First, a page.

Make sure you answer “no” to the above question in the online visa application and mention about attending an academy in the cover letter only.


Frequently Asked questions

Yeah, but I’ve heard of so many people who haven’t mentioned an academy and they got their visa just fine

That’s true. You should take my advice with a grain of salt. It’s always best to hear back from those who have applied from your home country and understand what the visa officials want to see in the papers. That being said, there have been many situations where someone has not mentioned the academy and the visa officers have issued the visa date according to the timeline given on their cover letter/breakdown of itinerary, which is often 2-3 days before the exam:

visarefusal
ShortVisa

Again, you don’t want to be in that unfortunate circumstance where you get a valid visa, but you can’t attend a course you’ve booked because your visa doesn’t start until much later.

My friend and I applied at the same time, but he got the visa and I didn’t. This means that mentioning the academy is wrong.

If the visa officer felt the course was not recreational, then the fault lies in the explanation given in the cover letter. I have mentioned time and again that one must be crystal clear about this. If in fact, it was by some sheer chance that some are getting the visa and mentioning academy whilst others are not because it isn’t permitted, I would think we would find very little evidence of individuals actually getting a visa if they mentioned an academy. The UK visa office is not in the habit of just letting some cases slip through that would be deemed not permitted.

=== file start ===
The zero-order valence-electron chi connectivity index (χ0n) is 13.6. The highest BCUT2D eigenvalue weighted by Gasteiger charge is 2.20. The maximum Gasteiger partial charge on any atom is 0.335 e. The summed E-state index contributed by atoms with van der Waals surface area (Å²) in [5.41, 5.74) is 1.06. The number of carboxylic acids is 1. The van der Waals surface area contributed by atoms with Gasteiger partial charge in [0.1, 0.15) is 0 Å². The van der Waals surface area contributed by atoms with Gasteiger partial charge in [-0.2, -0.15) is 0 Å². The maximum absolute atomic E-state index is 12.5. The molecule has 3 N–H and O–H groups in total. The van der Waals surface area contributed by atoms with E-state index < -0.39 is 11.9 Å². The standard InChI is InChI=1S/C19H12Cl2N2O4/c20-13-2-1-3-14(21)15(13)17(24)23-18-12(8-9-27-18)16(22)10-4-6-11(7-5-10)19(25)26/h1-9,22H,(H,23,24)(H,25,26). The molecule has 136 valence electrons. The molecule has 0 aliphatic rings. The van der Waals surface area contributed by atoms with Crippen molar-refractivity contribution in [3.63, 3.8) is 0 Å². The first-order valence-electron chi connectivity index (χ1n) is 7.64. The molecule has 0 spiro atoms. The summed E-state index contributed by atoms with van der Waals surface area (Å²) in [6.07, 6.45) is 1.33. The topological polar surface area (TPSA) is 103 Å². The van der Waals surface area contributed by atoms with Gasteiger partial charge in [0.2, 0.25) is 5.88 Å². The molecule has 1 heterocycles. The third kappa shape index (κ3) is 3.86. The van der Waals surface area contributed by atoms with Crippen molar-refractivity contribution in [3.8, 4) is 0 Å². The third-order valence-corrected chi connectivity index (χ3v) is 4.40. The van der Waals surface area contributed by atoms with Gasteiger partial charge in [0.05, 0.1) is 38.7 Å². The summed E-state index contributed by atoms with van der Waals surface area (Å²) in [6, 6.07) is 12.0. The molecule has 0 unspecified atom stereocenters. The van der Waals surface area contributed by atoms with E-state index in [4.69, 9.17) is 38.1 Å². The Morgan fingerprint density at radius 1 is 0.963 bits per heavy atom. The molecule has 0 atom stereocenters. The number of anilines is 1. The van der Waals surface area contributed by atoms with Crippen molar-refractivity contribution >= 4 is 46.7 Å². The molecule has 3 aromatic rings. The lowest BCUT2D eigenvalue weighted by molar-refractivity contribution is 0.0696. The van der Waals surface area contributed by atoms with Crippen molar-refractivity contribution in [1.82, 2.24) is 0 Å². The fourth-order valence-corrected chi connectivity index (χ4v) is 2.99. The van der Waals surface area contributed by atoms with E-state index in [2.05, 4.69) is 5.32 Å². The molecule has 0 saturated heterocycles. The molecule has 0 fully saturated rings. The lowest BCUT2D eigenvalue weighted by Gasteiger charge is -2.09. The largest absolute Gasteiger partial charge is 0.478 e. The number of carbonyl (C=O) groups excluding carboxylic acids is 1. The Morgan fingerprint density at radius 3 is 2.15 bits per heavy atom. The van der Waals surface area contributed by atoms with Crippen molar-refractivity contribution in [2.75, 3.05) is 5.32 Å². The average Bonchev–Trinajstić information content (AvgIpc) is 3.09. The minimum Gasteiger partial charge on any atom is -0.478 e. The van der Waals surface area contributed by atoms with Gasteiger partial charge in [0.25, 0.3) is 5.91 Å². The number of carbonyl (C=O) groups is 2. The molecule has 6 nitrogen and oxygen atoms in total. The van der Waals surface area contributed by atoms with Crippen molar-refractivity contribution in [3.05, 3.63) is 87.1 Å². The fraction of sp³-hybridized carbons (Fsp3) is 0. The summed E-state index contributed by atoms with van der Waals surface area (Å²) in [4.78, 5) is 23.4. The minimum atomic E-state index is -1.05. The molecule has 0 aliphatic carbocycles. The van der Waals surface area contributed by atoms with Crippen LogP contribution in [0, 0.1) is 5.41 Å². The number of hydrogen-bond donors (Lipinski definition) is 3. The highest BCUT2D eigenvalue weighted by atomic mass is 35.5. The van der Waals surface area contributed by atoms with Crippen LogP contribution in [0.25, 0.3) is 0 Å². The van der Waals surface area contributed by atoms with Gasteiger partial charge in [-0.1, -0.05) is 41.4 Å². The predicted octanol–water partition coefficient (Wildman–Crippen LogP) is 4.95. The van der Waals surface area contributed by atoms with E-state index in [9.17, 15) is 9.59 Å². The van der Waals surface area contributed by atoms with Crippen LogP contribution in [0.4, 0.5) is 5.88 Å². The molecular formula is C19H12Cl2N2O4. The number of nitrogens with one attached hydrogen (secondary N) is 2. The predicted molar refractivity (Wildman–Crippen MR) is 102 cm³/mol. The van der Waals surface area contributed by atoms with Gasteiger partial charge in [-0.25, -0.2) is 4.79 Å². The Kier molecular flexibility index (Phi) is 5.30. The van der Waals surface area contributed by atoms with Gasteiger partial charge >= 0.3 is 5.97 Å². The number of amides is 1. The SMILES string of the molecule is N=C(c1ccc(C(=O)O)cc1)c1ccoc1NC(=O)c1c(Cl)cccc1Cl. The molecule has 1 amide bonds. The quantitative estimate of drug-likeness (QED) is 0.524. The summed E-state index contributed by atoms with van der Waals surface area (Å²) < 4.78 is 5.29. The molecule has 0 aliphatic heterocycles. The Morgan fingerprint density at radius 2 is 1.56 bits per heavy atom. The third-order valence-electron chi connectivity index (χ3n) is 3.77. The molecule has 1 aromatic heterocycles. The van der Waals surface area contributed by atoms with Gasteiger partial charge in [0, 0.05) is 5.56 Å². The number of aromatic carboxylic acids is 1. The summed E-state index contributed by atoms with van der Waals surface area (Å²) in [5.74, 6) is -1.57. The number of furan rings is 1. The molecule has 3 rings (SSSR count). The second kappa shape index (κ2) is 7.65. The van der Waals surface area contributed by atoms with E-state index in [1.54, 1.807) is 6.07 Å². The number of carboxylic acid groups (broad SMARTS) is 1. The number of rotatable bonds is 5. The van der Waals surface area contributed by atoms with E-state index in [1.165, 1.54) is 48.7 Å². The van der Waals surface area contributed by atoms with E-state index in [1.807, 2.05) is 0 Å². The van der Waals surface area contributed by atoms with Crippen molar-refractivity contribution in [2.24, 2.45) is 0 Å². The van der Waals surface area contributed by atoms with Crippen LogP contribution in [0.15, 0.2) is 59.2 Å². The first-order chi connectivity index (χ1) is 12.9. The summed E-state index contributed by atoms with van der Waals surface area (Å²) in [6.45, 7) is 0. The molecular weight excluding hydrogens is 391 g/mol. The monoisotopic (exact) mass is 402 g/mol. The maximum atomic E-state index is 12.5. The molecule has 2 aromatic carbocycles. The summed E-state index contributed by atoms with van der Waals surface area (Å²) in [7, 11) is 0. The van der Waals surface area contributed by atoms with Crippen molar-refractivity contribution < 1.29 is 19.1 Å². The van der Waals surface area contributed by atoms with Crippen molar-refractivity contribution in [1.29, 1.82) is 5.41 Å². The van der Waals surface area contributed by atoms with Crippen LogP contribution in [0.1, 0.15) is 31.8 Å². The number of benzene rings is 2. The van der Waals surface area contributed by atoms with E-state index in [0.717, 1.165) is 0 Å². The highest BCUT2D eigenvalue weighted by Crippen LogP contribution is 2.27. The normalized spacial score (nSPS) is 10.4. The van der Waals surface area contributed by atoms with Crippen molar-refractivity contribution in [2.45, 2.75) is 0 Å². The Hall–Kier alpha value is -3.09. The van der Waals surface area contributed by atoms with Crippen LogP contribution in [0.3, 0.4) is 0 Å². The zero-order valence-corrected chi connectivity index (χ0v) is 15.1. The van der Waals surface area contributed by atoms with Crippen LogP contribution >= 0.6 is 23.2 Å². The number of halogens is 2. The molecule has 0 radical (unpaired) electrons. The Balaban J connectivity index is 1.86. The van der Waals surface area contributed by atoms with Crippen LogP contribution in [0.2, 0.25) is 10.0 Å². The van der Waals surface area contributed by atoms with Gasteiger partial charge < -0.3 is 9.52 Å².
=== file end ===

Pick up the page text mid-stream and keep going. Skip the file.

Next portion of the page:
Do I put my academy name and details to the question whether I was invited by any company or organization (online UK Visa application)?

No. These academies are not bringing you to the country and they are not “accredited” to do so. You are not coming to the UK on their invitation. Your reason is PLAB 2 and you will attend an academy to help you prepare. So, no company or organization is inviting you.


How can I make sure my academy is legitimate?

There is public information available for us to see whether the course that we are going to attend are active or not, whether they have the legal permission to function or not- all you have to do is search their name here.

Companies-house.png

I feel the need to add in a heavy disclaimer: What I have mentioned above is my tried-and-true method of applying for a visa. Yes, I have known others who have followed these guidelines and succeeded. That being said, I am aware of a minority who have not mentioned an academy and still comfortably gotten dates to accommodate their course. So, I repeat, ASK AROUND. If you know of others from your country who have applied recently, ask them about their application. Look at their cover letter. Ask them how they mentioned each and every point.


At the end of the day, be comfortable in whatever choice you make, and never do something you feel you’re doing just because ‘someone told you to’.

Good luck!

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Two international medical graduates who work as Internal Medicine Trainees in the UK write this blog with the aim to guide others around the world.